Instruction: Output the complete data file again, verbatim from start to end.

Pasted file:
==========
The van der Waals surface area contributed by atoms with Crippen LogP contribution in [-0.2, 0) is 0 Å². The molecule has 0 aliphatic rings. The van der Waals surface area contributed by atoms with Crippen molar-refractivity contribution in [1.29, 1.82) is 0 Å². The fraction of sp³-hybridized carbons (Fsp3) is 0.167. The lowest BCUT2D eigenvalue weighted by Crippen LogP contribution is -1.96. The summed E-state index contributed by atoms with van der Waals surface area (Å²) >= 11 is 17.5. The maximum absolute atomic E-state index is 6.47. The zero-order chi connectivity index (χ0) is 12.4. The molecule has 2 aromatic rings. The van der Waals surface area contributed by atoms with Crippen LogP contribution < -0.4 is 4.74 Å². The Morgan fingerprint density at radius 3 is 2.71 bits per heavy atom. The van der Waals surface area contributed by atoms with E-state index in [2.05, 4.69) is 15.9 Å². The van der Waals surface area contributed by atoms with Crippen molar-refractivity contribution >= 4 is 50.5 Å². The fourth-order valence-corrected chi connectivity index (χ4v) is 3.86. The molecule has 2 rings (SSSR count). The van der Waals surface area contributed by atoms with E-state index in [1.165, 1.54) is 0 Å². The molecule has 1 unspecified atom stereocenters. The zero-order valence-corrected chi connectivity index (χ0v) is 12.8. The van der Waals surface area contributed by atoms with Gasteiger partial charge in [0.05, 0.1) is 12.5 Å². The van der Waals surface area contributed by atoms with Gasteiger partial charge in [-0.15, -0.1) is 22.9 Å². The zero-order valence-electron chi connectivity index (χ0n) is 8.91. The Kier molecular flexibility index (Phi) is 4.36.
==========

The van der Waals surface area contributed by atoms with Crippen LogP contribution in [-0.2, 0) is 0 Å². The molecule has 0 aliphatic rings. The van der Waals surface area contributed by atoms with Crippen molar-refractivity contribution in [1.29, 1.82) is 0 Å². The fraction of sp³-hybridized carbons (Fsp3) is 0.167. The lowest BCUT2D eigenvalue weighted by Crippen LogP contribution is -1.96. The summed E-state index contributed by atoms with van der Waals surface area (Å²) >= 11 is 17.5. The maximum absolute atomic E-state index is 6.47. The zero-order chi connectivity index (χ0) is 12.4. The molecule has 2 aromatic rings. The van der Waals surface area contributed by atoms with Crippen LogP contribution < -0.4 is 4.74 Å². The Morgan fingerprint density at radius 3 is 2.71 bits per heavy atom. The van der Waals surface area contributed by atoms with E-state index in [2.05, 4.69) is 15.9 Å². The van der Waals surface area contributed by atoms with Crippen molar-refractivity contribution >= 4 is 50.5 Å². The fourth-order valence-corrected chi connectivity index (χ4v) is 3.86. The molecule has 2 rings (SSSR count). The van der Waals surface area contributed by atoms with E-state index in [1.165, 1.54) is 0 Å². The molecule has 1 unspecified atom stereocenters. The zero-order valence-corrected chi connectivity index (χ0v) is 12.8. The van der Waals surface area contributed by atoms with Gasteiger partial charge in [0.05, 0.1) is 12.5 Å². The van der Waals surface area contributed by atoms with Gasteiger partial charge in [-0.15, -0.1) is 22.9 Å². The zero-order valence-electron chi connectivity index (χ0n) is 8.91. The Kier molecular flexibility index (Phi) is 4.36.